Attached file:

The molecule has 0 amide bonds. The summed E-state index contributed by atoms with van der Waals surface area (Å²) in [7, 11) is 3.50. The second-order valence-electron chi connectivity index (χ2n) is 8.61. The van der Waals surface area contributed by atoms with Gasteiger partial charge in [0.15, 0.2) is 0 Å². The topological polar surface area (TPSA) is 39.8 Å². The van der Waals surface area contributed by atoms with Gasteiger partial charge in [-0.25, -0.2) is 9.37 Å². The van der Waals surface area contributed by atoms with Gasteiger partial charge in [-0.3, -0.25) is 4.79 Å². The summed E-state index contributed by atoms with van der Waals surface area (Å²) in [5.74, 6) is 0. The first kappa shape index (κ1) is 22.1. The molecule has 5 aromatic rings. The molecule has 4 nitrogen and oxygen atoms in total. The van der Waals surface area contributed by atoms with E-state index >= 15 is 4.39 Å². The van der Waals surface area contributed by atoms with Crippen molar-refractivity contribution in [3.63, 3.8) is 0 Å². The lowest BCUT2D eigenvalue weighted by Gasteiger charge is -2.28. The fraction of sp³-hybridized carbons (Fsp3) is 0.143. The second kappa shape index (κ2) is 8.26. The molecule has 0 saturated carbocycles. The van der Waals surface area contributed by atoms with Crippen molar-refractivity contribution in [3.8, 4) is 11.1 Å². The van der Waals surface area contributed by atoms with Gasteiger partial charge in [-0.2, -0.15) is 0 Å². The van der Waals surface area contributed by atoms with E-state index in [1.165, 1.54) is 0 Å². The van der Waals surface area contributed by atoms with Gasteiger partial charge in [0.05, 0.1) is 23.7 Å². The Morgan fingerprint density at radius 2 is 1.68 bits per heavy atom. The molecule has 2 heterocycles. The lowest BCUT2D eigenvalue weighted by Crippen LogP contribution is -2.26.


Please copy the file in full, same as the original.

The molecule has 0 amide bonds. The summed E-state index contributed by atoms with van der Waals surface area (Å²) in [7, 11) is 3.50. The second-order valence-electron chi connectivity index (χ2n) is 8.61. The van der Waals surface area contributed by atoms with Gasteiger partial charge in [0.15, 0.2) is 0 Å². The topological polar surface area (TPSA) is 39.8 Å². The van der Waals surface area contributed by atoms with Gasteiger partial charge in [-0.25, -0.2) is 9.37 Å². The van der Waals surface area contributed by atoms with Gasteiger partial charge in [-0.3, -0.25) is 4.79 Å². The summed E-state index contributed by atoms with van der Waals surface area (Å²) in [5.74, 6) is 0. The first kappa shape index (κ1) is 22.1. The molecule has 5 aromatic rings. The molecule has 4 nitrogen and oxygen atoms in total. The van der Waals surface area contributed by atoms with E-state index >= 15 is 4.39 Å². The van der Waals surface area contributed by atoms with Crippen molar-refractivity contribution in [3.63, 3.8) is 0 Å². The lowest BCUT2D eigenvalue weighted by Gasteiger charge is -2.28. The fraction of sp³-hybridized carbons (Fsp3) is 0.143. The second kappa shape index (κ2) is 8.26. The molecule has 0 saturated carbocycles. The van der Waals surface area contributed by atoms with Crippen molar-refractivity contribution in [3.8, 4) is 11.1 Å². The van der Waals surface area contributed by atoms with Gasteiger partial charge in [-0.2, -0.15) is 0 Å². The van der Waals surface area contributed by atoms with E-state index in [1.165, 1.54) is 0 Å². The van der Waals surface area contributed by atoms with Gasteiger partial charge in [0.05, 0.1) is 23.7 Å². The Morgan fingerprint density at radius 2 is 1.68 bits per heavy atom. The molecule has 2 heterocycles. The lowest BCUT2D eigenvalue weighted by Crippen LogP contribution is -2.26.